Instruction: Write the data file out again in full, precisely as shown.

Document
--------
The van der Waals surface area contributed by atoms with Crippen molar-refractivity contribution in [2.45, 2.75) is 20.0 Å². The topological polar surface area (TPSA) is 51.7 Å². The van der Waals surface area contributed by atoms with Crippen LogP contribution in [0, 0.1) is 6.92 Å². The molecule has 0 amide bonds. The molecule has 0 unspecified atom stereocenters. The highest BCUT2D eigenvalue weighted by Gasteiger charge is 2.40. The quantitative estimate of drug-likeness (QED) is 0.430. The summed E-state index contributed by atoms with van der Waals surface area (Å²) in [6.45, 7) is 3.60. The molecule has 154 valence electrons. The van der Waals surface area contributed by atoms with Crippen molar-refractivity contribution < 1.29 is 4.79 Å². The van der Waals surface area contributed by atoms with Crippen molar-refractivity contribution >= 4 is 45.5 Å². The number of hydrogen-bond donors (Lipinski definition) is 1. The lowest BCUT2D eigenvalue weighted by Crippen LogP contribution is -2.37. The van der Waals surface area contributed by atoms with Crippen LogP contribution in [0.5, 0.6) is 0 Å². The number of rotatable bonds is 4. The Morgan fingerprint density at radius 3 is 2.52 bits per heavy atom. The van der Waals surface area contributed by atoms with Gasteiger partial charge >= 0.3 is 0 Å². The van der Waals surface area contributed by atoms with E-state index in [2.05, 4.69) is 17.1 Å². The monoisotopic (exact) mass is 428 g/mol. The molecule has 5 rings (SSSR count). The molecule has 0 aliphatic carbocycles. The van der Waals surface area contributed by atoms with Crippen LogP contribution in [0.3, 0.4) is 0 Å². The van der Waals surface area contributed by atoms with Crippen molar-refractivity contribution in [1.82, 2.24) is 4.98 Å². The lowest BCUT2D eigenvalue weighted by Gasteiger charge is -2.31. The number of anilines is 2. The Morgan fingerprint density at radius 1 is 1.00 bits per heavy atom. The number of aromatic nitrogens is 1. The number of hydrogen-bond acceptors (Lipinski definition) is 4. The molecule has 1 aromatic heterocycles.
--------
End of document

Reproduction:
The van der Waals surface area contributed by atoms with Crippen molar-refractivity contribution in [2.45, 2.75) is 20.0 Å². The topological polar surface area (TPSA) is 51.7 Å². The van der Waals surface area contributed by atoms with Crippen LogP contribution in [0, 0.1) is 6.92 Å². The molecule has 0 amide bonds. The molecule has 0 unspecified atom stereocenters. The highest BCUT2D eigenvalue weighted by Gasteiger charge is 2.40. The quantitative estimate of drug-likeness (QED) is 0.430. The summed E-state index contributed by atoms with van der Waals surface area (Å²) in [6.45, 7) is 3.60. The molecule has 154 valence electrons. The van der Waals surface area contributed by atoms with Crippen molar-refractivity contribution < 1.29 is 4.79 Å². The van der Waals surface area contributed by atoms with Crippen molar-refractivity contribution >= 4 is 45.5 Å². The number of hydrogen-bond donors (Lipinski definition) is 1. The lowest BCUT2D eigenvalue weighted by Crippen LogP contribution is -2.37. The van der Waals surface area contributed by atoms with Crippen LogP contribution in [0.5, 0.6) is 0 Å². The number of rotatable bonds is 4. The Morgan fingerprint density at radius 3 is 2.52 bits per heavy atom. The van der Waals surface area contributed by atoms with Gasteiger partial charge >= 0.3 is 0 Å². The van der Waals surface area contributed by atoms with E-state index in [2.05, 4.69) is 17.1 Å². The monoisotopic (exact) mass is 428 g/mol. The molecule has 5 rings (SSSR count). The molecule has 0 aliphatic carbocycles. The van der Waals surface area contributed by atoms with Crippen LogP contribution in [0.3, 0.4) is 0 Å². The van der Waals surface area contributed by atoms with Crippen molar-refractivity contribution in [1.82, 2.24) is 4.98 Å². The lowest BCUT2D eigenvalue weighted by Gasteiger charge is -2.31. The number of anilines is 2. The Morgan fingerprint density at radius 1 is 1.00 bits per heavy atom. The number of aromatic nitrogens is 1. The number of hydrogen-bond acceptors (Lipinski definition) is 4. The molecule has 1 aromatic heterocycles.